Privacy engineering for learning analytics in a global market: Defining a point of reference

Author(s)

Publication date

2019-03-21

Series/Report no

International Journal of Information and Learning Technology;Vol. 36 No. 4

Publisher

Emerald

Document type

Abstract

Purpose: Privacy is a culturally universal process; however, in the era of Big Data privacy is handled very differently in different parts of the world. This is a challenge when designing tools and approaches for the use of Educational Big Data (EBD) and learning analytics (LA) in a global market. The purpose of this paper is to explore the concept of information privacy in a cross-cultural setting to define a common point of reference for privacy engineering. Design/methodology/approach: The paper follows a conceptual exploration approach. Conceptual work on privacy in EBD and LA in China and the west is contrasted with the general discussion of privacy in a large corpus of literature and recent research. As much of the discourse on privacy has an American or European bias, intimate knowledge of Chinese education is used to test the concept of privacy and to drive the exploration of how information privacy is perceived in different cultural and educational settings. Findings: The findings indicate that there are problems using privacy concepts found in European and North-American theories to inform privacy engineering for a cross-cultural market in the era of Big Data. Theories based on individualism and ideas of control of private information do not capture current global digital practice. The paper discusses how a contextual and culture-aware understanding of privacy could be developed to inform privacy engineering without letting go of universally shared values. The paper concludes with questions that need further research to fully understand information privacy in education. Originality/value: As far as the authors know, this paper is the first attempt to discuss – from a comparative and cross-cultural perspective – information privacy in an educational context in the era of Big Data. The paper presents initial explorations of a problem that needs urgent attention if good intentions of privacy supportive educational technologies are to be turned into more than political slogans.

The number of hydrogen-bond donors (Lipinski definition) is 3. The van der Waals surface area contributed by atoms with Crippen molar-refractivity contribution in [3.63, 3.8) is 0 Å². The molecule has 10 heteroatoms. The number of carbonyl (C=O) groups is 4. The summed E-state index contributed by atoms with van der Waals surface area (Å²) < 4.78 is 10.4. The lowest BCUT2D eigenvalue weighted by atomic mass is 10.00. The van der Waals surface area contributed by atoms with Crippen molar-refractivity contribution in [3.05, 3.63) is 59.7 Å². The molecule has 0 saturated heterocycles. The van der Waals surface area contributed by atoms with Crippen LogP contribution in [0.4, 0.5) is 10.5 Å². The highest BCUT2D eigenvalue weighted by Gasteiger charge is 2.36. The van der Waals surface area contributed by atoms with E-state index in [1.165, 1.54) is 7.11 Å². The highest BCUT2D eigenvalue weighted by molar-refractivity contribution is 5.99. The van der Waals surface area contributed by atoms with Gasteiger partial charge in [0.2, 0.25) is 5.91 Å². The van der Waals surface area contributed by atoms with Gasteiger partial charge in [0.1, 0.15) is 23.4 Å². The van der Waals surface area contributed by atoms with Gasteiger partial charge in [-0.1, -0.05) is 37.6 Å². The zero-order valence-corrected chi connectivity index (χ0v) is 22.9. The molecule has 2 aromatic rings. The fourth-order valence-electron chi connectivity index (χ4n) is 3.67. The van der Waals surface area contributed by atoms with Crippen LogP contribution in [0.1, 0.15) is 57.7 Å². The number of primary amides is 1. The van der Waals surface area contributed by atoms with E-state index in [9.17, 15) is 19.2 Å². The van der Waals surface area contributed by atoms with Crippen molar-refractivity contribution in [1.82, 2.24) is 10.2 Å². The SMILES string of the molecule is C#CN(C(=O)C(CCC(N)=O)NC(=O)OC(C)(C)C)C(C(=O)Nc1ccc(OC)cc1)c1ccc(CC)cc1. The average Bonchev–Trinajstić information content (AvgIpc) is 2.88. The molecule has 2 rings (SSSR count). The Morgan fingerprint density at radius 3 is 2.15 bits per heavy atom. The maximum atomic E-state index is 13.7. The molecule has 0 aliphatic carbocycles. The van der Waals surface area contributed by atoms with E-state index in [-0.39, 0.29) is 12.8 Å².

Keywords

Version

acceptedVersion

Permanent URL (for citation purposes)

  • https://hdl.handle.net/10642/7849